13 March 2014


Author: Kristin Cashore
Series: Graceling Realm #3
Rating: 4 / 5 stars
Verdict: Buy

Bitterblue reintroduces us to the characters from Graceling that I so sorely missed in Fire.  Eight years into the future, we now focus on (if you could not tell from the name of the novel) Queen Bitterblue as she still tries to adjust to running a kingdom still under the fog of the whispers and lies of her father.

My biggest gripe with Fire was that it took a diversion from the kingdoms Cashore developed in Graceling, as well as the characters.  And while Bitterblue is set in Monsea and we see the reappearance of Bitterblue, Po, Katsa, and the others, Cashore still spends a good majority of the time developing the new characters in the novel, while the characters from Graceling as set on the back burner.

Of the three novels, I still prefer the plot of Graceling the best.  While the plot of Bitterblue is interesting, the air of mystery (at least the second time through) is not quite as interesting or satisfying as Graceling was.  I daresay that, perhaps, Graceling actually gets better with each reading, while Fire and Bitterblue are stuck leaving the same impression as through the first read.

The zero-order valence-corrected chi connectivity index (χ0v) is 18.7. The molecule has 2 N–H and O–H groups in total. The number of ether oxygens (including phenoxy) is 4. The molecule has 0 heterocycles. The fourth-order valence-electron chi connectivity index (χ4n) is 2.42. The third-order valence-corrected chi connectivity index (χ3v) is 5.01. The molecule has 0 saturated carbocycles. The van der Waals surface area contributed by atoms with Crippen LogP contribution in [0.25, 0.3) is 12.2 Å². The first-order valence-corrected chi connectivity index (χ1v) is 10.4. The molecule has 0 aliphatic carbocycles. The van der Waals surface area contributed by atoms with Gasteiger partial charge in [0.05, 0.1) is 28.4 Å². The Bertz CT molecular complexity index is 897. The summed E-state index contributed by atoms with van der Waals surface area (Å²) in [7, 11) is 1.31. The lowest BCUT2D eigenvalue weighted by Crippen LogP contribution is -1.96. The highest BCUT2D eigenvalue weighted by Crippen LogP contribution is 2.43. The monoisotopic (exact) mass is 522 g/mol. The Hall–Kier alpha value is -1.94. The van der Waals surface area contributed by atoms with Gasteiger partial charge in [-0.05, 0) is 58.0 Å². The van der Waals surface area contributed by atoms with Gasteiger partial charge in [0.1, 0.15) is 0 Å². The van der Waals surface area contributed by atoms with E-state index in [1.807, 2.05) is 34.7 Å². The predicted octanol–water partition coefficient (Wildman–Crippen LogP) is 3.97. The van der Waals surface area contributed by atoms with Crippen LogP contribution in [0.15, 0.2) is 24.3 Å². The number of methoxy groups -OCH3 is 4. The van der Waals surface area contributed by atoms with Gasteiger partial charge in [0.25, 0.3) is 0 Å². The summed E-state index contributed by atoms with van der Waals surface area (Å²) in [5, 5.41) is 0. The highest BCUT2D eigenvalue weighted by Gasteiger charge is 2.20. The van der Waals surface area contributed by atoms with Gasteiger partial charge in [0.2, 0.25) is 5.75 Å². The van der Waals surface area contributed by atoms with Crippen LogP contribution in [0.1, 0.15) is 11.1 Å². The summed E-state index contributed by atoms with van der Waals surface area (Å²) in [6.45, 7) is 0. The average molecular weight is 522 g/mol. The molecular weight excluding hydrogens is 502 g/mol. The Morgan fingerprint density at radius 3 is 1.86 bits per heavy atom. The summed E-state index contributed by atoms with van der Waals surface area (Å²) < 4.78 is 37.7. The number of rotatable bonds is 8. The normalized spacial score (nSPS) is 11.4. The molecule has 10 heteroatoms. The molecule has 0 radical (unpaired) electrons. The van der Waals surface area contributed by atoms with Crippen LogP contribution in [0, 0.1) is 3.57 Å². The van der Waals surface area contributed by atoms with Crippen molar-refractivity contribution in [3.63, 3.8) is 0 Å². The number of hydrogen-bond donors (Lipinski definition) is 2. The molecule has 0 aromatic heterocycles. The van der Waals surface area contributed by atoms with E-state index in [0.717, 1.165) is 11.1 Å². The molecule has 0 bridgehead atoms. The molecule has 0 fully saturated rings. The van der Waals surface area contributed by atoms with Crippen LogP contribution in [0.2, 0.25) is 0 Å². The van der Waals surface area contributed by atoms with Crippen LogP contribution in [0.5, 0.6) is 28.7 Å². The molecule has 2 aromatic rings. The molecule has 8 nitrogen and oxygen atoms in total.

While Saf and Teddy are interesting characters, I would them a little one/two dimensional, same as Thiel and the other members of Bitterblue's castle.  The back story into the happenings while Leck ruled were interesting, and the way that Cashore interwined Fire with Graceling and Bitterblue into this novel was compelling as well.  The end of the novel left me satisfied, true, but I just could not help felling that the mystery/plot of the novel could have been better.

The Graceling Realm series is a classic example of where the first novel set the bar so high that it was difficult for the follow ups to compete.  Yet, I reaffirm that Cashore doesn't suffer from a sophomore or junior slump; Bitterblue just doesn't quite live up to the wonderful new realm that Cashore created in Graceling.  The fact that she developed the series as a group of companion novels instead of sequels, however, seems like the only choice, as each novel serves as a stand alone novel that can be enjoyed with diving too deep into the seven kingdoms.

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